1. NASA and other space agency across the global are completely out of their mind in selecting astronauts. Every single people in the international space station (ISS) seem to be extremely emotional, unprofessional, and lack the very basic science knowledge. It is awful to hear that many of them have the "Dr." title. It is such a decry to the scientific professionals. These characters do not represent the people with a Phd, and the diligent people working on sending people to Mars, for real.

    2. The ridiculous lab setting is a failure even for researching known disease on earth soil. There is a character who is from CDC in the movie. However, I wonder any CDC expert would ever consider attending a mission that is so cutting edge and full of unknown, with the knowledge that the lab is not as good as the ones they used to treat ZIKA in Africa. Those ZIKA labs(tents actually) has better breach protocols and protection than the 200 Billion ISS described in the movie.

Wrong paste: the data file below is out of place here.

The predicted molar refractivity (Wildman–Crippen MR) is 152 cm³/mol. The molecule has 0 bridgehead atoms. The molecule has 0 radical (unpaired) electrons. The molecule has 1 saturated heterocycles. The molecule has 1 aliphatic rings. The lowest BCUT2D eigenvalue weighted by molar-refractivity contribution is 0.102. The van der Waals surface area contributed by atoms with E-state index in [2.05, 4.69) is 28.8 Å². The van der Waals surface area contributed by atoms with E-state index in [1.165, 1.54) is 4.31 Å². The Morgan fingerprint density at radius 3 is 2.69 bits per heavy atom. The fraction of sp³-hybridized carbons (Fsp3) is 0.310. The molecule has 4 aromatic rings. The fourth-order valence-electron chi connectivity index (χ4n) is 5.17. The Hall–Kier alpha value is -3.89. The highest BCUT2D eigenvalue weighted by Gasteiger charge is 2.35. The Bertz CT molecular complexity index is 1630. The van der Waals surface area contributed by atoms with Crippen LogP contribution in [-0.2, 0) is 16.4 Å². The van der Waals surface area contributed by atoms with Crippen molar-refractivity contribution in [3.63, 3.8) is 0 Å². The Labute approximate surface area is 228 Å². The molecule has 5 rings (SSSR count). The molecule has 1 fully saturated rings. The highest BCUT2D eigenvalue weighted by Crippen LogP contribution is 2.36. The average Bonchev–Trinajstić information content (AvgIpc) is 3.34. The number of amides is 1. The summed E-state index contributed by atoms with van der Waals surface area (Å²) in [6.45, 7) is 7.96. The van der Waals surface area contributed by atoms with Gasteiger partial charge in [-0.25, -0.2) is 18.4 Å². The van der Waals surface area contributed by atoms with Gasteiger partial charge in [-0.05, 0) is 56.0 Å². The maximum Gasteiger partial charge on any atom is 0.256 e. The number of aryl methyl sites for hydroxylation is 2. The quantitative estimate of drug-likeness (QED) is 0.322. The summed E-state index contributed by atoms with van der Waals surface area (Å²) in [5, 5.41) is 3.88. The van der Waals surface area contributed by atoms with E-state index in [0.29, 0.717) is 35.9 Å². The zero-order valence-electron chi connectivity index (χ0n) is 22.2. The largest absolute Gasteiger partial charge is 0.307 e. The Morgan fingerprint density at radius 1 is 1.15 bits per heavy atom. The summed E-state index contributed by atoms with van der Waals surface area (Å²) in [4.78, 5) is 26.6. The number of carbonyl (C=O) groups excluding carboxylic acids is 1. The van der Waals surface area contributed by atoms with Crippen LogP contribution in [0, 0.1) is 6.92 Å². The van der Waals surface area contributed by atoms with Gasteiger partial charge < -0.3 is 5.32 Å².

3. The life form is too ridiculous. If the producer wants to make a "Alien" like creature, then please do not make a movie that uses the real life as story background. The life form consume water and is carbon based. Yet, it does not boil or explode in the bare space? I do not know if such creature exists, but it is definitely not carbon based. So, please get a scientific consultant before even considering make this movie.